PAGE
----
#NightstandChronicles #Fifteen #ThanksToJohnCleese

  
My apologies on skipping February; one might say it was a dry month, or a short one, or a challenging one, and they would be right on all counts.  Mostly it was just the latter–I tend to fall into dark moods occasionally, and have been in one since the Tuesday or Wednesday before Valentine’s Day, and just slid out of it this week.  (I assure you, it had nothing to do with the holiday.)  Sometimes it helps during these times not to publicly write but just drop a picture or two on Instagram occasionally to let folks know the pulse is still there (if you’re interested, the handle at Instagram is jostraveler and I don’t self-censor much, so…you’ve been warned).

Meantime, art does it while I’m out; a lot of:  movies, music, reading, coloring, and journaling.  Cleese is long due some thanks in this; three years ago I came upon his You Tube video on creativity (and if you like Slow Readings you will enjoy the video, or if you’re a Cleese fan you will enjoy the video, because it’s quite long and very, very Cleese), and, recently remembering it, I loaded it on my favorites in YouTube and watch it about once a week.  Sometimes artists need someone to grant them permission, and Cleese is my blackboard eraser walking through the unforgiving halls of folks who don’t understand creatives and don’t understand dark moods.  Oh, sure, there are a number of folks in my life who apply either the, “Cheer up!” Or “Relax!” Approaches to problems, and Cleese helps with smiling and nodding to those “remedies” as well.  If you struggle with being understood as a creative, I highly recommend the video, and following it’s advice.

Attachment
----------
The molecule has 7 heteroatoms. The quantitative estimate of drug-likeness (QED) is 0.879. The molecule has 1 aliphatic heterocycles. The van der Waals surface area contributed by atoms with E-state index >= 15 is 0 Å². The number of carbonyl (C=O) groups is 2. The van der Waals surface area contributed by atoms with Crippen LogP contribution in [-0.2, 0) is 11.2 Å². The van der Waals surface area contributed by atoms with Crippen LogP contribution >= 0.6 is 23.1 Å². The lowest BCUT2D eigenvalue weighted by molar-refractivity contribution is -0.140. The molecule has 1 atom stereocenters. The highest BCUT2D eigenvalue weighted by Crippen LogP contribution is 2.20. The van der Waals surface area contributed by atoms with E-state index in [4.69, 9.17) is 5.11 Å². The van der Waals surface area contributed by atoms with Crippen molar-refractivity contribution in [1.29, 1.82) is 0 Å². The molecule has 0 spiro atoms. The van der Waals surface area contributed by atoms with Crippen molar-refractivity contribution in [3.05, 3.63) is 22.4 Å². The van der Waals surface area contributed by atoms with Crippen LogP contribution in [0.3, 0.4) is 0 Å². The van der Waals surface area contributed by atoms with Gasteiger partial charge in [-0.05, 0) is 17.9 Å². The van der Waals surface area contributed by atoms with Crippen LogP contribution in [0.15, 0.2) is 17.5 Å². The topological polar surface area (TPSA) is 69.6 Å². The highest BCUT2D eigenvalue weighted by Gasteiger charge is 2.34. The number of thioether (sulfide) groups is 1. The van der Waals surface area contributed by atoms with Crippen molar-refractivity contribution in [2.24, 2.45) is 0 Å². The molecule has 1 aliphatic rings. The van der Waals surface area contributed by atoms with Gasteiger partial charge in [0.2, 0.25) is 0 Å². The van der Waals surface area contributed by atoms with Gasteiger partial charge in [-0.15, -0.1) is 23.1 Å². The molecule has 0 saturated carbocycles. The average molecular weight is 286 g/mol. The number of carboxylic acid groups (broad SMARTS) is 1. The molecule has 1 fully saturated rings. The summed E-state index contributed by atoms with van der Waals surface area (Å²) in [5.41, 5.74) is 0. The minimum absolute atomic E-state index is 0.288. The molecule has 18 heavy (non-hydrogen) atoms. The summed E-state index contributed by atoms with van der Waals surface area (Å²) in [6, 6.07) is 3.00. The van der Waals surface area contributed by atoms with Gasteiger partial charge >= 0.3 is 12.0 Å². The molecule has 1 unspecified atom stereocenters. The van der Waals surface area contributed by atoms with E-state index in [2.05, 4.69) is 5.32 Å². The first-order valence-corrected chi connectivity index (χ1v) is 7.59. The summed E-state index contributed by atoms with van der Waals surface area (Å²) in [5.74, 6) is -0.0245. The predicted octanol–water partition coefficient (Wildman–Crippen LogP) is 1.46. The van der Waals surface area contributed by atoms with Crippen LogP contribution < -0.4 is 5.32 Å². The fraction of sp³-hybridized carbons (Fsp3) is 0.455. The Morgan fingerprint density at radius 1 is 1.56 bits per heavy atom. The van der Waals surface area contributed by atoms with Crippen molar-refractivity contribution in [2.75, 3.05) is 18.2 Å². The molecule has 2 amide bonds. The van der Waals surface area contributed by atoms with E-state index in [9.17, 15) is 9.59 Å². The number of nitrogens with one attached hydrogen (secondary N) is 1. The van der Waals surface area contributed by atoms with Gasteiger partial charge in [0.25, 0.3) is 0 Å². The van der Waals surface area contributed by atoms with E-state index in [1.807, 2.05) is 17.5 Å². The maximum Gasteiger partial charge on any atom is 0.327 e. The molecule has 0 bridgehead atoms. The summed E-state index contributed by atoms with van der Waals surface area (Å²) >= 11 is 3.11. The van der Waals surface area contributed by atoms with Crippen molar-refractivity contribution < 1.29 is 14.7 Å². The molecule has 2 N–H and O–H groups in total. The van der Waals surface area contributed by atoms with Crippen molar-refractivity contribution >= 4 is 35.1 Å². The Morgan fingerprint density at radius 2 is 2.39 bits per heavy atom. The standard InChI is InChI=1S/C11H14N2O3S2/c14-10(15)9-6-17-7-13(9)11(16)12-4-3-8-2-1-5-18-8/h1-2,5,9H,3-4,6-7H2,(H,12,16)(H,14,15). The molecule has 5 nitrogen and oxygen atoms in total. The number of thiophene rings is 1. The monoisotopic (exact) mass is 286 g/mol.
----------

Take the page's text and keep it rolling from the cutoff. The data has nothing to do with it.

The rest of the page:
Another tonic is in finding the books, music, and movies that are relatable and understanding.  A recent read was “The Great Kitchens of the Midwest,” a book that made all of my California peeps chuckle at me since the “fly-over” states are featured in it, and their cuisine.  The strength in the book was that it saw nothing as sacred and nothing as profane, so a reader could find humor and empathy in both “foodie” stuff and tuna hotdish, in equal measure, provided the reader was either previous Midwestern turned coastal and/or open-minded.  A movie that lent that teaching was a recent viewing of “Blended,” in which the mass market culture is kind of snarkily shamed until a set of characters realizes that life and love and poetry can be found anywhere if you’re open-minded.  And in music I relaxed into the musical stylings of a former junkyard girl in the lead vocal of Alabama Shakes, both in her music and in a Fresh Air interview; the former farm girl in me got her points of view too well.

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